Feb 10, 2015

Call to Action: Plan an #InstallFreeBSD Event

The Call to Action

Hello.

This is a call for individuals to organize #installFreeBSD events in their locales. The purpose of these events is to increase awareness of our favorite operating system because it's worth knowing about and using the best damn operating system in the world.

The events should be planned ahead of time and open to the public to maximize the impact of sharing FreeBSD with the wider world. It would be great to use a shared agenda that will allow each event to engage its participants in an intentional but leave room for flexibility.

These events should take place the week of Monday, March 30. It's several weeks away, which allows plenty of time to collaborate on putting these together.

Why #InstallFreeBSD?

The idea isn't new; we've all heard about the fun that goes on at Linux parties. But the same curiosity and fervor for learning and playing together is inherent to hackers of all stripes, and FreeBSD is no exception. So why not showcase another valuable tool and give the curious some firsthand experience?

My own investment in FreeBSD began with FreeBSD 4.5. It ran on a Toshiba Satellite 4015CDT, a Pentium II system with 64 MiB RAM, and served files across the network and allowed me to tinker. Later, I ran FreeBSD 5.1 through 7.2 on an IBM PC 365 with dual, overclocked 1 MiB Pentium Pro chips for the same reason. Needless to say, it wailed. (I wonder if how it would run FreeBSD 10.1, and it's still in storage—but I digress…

Feb 3, 2015

Game Review: Voltron: Defender of the Universe (1985)

After searching for years, I finally found a downloadable copy of Voltron: Defenders of the Universe for Commodore 64. It's not the most entertaining or most polished but, for a child of the Eighties and a retro-gamer, this poorly-marketed game was quite a find.

Jan 5, 2014

Propose for LINUX kernel and PERL

To Dear PERL and LINUX kernel development community:

My propose to you at your list: is possible to write operate system in PERL? I am student in university, looked for interest project to conclude my study on LINUX kernel.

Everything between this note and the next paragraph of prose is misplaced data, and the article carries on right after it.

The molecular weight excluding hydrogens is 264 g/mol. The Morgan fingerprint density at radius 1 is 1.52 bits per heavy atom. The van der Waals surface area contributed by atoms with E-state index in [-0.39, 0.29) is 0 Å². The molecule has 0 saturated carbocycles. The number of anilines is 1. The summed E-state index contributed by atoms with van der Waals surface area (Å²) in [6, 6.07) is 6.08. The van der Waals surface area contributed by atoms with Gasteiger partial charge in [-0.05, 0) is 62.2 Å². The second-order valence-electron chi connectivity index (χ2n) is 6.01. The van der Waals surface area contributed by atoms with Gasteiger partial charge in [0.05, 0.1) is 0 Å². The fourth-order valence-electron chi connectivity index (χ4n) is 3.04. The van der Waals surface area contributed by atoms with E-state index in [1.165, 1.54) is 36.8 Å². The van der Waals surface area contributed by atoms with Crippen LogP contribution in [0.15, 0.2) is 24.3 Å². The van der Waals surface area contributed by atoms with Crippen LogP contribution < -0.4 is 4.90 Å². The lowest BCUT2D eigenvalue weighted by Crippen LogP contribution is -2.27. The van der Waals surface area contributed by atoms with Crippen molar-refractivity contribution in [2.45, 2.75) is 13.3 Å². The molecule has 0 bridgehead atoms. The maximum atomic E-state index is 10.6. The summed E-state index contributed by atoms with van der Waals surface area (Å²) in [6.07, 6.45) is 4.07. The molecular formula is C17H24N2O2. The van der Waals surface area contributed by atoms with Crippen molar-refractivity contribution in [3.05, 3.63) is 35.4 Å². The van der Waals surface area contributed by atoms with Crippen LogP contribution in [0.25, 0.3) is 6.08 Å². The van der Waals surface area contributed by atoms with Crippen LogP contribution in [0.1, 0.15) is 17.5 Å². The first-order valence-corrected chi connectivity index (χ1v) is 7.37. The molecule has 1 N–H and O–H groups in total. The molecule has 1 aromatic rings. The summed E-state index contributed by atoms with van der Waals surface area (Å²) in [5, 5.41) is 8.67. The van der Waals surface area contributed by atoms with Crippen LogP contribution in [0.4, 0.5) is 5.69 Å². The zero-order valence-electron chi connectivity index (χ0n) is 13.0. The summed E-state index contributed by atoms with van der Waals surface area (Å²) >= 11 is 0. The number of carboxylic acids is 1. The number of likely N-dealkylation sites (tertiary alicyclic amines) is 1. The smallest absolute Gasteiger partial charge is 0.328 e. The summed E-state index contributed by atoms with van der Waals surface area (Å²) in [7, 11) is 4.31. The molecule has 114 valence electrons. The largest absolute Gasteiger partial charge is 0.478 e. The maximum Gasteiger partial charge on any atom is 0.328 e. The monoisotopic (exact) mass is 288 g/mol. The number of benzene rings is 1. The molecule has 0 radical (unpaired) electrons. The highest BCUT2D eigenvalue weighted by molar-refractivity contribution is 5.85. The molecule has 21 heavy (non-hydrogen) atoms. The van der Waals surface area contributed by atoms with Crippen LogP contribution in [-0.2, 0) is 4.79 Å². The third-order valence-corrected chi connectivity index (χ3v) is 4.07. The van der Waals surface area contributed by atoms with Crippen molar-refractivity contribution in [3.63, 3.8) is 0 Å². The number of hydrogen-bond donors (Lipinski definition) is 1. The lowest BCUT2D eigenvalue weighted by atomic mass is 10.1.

This semester, I take beginner PERL course and learn power of procedural language. I automate many daily task with use of it. Very impressive ability to make many thing work, interpret or can compile also.

Also about LINUX, I talk to much fellow students and professors, and take a operate system course use FreeBSD and LINUX. FreeBSD okay, but they say LINUX kernel is too big and bloat, run poor with too many developer. And too much quick decision from leader with ego is too big and bloat too, kekeke.

LINUX kernel can perform more good if written in not C and C++ but Perl? Just certain portion of LINUX kernel to rewrite? For instant, schedule or support of multithread? If so, should use Perl5 or Perl6, focus to x86 or x86-64? Can you want to join me this my project? But to hear your expertise.

Am excited to learn and begin study project. Can you want to join this my project? Please direct reply of email to myself.

Much thank to you,

Dec 23, 2013

Richard M. Stallman: Why We Should “Say LiGNUx”

Dear fellow Linux kernel hackers:

It has come to my attention that Richard M. Stallman, founder of the Free Software Foundation and creator of the GNU project, has once again set out to fragment our grassroots community.

Jul 4, 2013

Why I Abandoned OpenBSD and Why You Should Too…

Dear OpenBSD developers and users:

Regretfully, I have decided to abandon OpenBSD and thought I would share my reasoning with this list. I thought the 4th of July was a good date to do so since my reasons address national security implications. As a group of people who take development, security, and privacy seriously, I know you will want to know why I made the drastic decision to abandon OpenBSD and never look back.

Jul 1, 2013

OpenBSD Doesn't Support 64-Bit Intel

Hi guys.

I’m a civil engineer by day and use OpenBSD at night, but I’m trying to do high-end CAD on my home PC and OpenBSD doesn’t support 64-bit Intel chips.

Don't believe me? It says so very clearly at the OpenBSD/amd64 page: “All versions of the AMD Athlon 64 processors and their clones are supported.” But does not mention or list any Intel chips. Not one.

Wtf? I can do CAD on my i7-980X under Windows 7 SP 1, but I’d rather use something secure and responsibly coded like OpenBSD. Except that I can't.

Why for the life of this platform are we not on the only future direction for the platform? And I mean that literally. Neither AMD nor Intel sells 32-bit chips anymore. If OpenBSD remains stuck at 32 bits, people will stop using and developing for it.

Who makes the decision to keep OpenBSD off of 64-bit Intel? And why the hell are they doing so?

-jash

Feb 23, 2013

Eric S. Raymond Unsubscribes from LKML

Date: Thu, 21 Feb 2013 06:01:04 -0500
Subject: Re: [GIT PULL] Load keys from signed PE binaries
From: <esr@thyrsus.com>
To: <majordomo@vger.kernel.org>, <linus@linux-foundation.org>
Cc: <linux-kernel@vger.kernel.org>

Well then...

unsubscribe linux-kernel

On Thu, Feb 21, 2013 at 8:58 AM, Linus Torvalds <linus@linux-foundation.org> wrote:

> Guys, this is not a dick-sucking contest.

Dec 13, 2012

A Brief History of the Berkeley Software Distributions

It seems that there's some confusion around the Berkeley Software Distributions and where they came from. It's a bit difficult to keep track amidst all of the infighting and forking caused by various personal, political, and legal issues. I've covered the BSD family quite a bit, but never its history. I'll do so now so that we can all get on the same page.

The history of the Berkeley Software Distributions all starts with 386BSD…